Arnold Kling  

Carnival of the Capitalists

Kinsley on Social Security... Phelps on the Dollar...

On the blogroll to the left, you will find "Jay Solo: Carnival of the Capitalists," which is a collection of posts that comes out every Monday. This week's edition is unusually good. Don't miss it.

One of the links I followed from COTC was Mike Pechar's report on a change in German drug reiumbursement policy.

On January 1, 2004, German health care reform stipulated that non-prescription drugs would no longer be covered by Germany's health system. Now those individuals buying non-prescription medicine have to pay out-of-pocket.

Well, guess what? Non-prescription drug sales have collapsed. According to Jurgen Petersen, OTC drug expert at IMS Health, OTC sales slumped by 13% this year and 80% of the drug producers have seen a decrease in sales.

Pechar notes that this could be an indication of what might happen if third party payments were eliminated for other medical expenses.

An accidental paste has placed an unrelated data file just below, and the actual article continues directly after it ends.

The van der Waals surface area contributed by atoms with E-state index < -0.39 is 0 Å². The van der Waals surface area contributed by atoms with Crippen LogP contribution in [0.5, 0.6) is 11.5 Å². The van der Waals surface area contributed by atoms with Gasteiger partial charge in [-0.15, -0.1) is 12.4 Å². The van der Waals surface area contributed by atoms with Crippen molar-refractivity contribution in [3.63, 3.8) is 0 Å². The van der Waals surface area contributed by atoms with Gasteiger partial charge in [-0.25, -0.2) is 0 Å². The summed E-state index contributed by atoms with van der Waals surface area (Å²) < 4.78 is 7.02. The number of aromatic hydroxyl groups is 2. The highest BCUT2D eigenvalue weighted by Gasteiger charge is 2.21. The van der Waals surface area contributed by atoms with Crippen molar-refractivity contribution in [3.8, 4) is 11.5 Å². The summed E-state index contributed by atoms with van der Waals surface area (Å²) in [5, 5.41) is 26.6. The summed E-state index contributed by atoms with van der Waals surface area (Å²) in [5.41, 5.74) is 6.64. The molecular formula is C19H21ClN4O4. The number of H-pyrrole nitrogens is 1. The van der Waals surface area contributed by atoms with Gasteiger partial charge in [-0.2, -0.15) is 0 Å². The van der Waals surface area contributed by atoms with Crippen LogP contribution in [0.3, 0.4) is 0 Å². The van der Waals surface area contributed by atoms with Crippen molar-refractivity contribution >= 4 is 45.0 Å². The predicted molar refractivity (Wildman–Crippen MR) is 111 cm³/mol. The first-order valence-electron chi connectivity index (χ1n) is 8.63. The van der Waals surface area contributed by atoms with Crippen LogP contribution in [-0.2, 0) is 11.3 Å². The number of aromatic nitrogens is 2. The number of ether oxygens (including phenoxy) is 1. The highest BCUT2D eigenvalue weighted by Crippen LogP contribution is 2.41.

For Discussion. Are there other "natural experiments" that demonstrate that consumer choice can make a difference in health care spending?

Comments and Sharing

COMMENTS (2 to date)
John Palmer writes:

How much substitution was there from OTC drugs to prescription drugs?

The reason I ask is that in Ontario (Canada), the gubmnt recently decided it won't pay for optometrists or physical therapists. One effect has been an increase in the demand for the services ophthmologists and doctors whose services are covered. The effect has been increased demand for services that are already being rationed because the quantity demanded exceeds the quantity supplied at the current (zero) price. Of course since the supply of physicians' services has not increased, the provincial gubmnt thinks they've saved money with the plan, but overall, the costs have gone up due to increased waiting times and other rationing schemes.

Zack Lynch writes:

Price elasticity in pleasureceuticals would surely be an interesting focus for a dissertation on the global political economy of price regulation in non-life saving markets.

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